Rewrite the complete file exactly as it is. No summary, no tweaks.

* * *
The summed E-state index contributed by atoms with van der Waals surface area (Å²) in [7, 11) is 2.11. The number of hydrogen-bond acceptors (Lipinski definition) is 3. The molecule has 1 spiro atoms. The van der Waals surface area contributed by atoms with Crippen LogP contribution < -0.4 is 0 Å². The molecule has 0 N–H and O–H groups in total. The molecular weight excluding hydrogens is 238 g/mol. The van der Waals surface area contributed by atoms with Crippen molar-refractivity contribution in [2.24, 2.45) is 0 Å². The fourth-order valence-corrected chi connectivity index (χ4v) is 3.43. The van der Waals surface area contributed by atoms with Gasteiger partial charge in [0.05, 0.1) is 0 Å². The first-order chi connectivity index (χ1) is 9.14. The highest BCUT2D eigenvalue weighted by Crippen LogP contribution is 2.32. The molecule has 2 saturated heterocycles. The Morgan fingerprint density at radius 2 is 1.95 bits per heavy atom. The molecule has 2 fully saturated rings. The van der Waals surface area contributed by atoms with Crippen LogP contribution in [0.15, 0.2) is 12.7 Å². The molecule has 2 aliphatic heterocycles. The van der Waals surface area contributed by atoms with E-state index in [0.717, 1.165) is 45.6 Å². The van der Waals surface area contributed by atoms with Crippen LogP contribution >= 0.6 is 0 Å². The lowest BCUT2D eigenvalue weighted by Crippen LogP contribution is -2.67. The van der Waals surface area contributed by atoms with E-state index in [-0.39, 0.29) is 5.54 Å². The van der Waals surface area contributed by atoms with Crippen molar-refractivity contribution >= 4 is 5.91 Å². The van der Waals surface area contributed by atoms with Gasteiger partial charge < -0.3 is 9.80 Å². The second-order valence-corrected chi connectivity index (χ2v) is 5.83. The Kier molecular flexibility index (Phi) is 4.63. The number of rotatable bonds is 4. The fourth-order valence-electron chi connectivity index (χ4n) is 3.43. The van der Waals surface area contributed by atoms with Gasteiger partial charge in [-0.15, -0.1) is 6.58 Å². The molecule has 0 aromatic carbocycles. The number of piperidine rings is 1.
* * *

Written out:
The summed E-state index contributed by atoms with van der Waals surface area (Å²) in [7, 11) is 2.11. The number of hydrogen-bond acceptors (Lipinski definition) is 3. The molecule has 1 spiro atoms. The van der Waals surface area contributed by atoms with Crippen LogP contribution < -0.4 is 0 Å². The molecule has 0 N–H and O–H groups in total. The molecular weight excluding hydrogens is 238 g/mol. The van der Waals surface area contributed by atoms with Crippen molar-refractivity contribution in [2.24, 2.45) is 0 Å². The fourth-order valence-corrected chi connectivity index (χ4v) is 3.43. The van der Waals surface area contributed by atoms with Gasteiger partial charge in [0.05, 0.1) is 0 Å². The first-order chi connectivity index (χ1) is 9.14. The highest BCUT2D eigenvalue weighted by Crippen LogP contribution is 2.32. The molecule has 2 saturated heterocycles. The Morgan fingerprint density at radius 2 is 1.95 bits per heavy atom. The molecule has 2 fully saturated rings. The van der Waals surface area contributed by atoms with Crippen LogP contribution in [0.15, 0.2) is 12.7 Å². The molecule has 2 aliphatic heterocycles. The van der Waals surface area contributed by atoms with E-state index in [0.717, 1.165) is 45.6 Å². The van der Waals surface area contributed by atoms with Crippen LogP contribution >= 0.6 is 0 Å². The lowest BCUT2D eigenvalue weighted by Crippen LogP contribution is -2.67. The van der Waals surface area contributed by atoms with E-state index in [-0.39, 0.29) is 5.54 Å². The van der Waals surface area contributed by atoms with Crippen molar-refractivity contribution >= 4 is 5.91 Å². The van der Waals surface area contributed by atoms with Gasteiger partial charge < -0.3 is 9.80 Å². The second-order valence-corrected chi connectivity index (χ2v) is 5.83. The Kier molecular flexibility index (Phi) is 4.63. The number of rotatable bonds is 4. The fourth-order valence-electron chi connectivity index (χ4n) is 3.43. The van der Waals surface area contributed by atoms with Gasteiger partial charge in [-0.15, -0.1) is 6.58 Å². The molecule has 0 aromatic carbocycles. The number of piperidine rings is 1.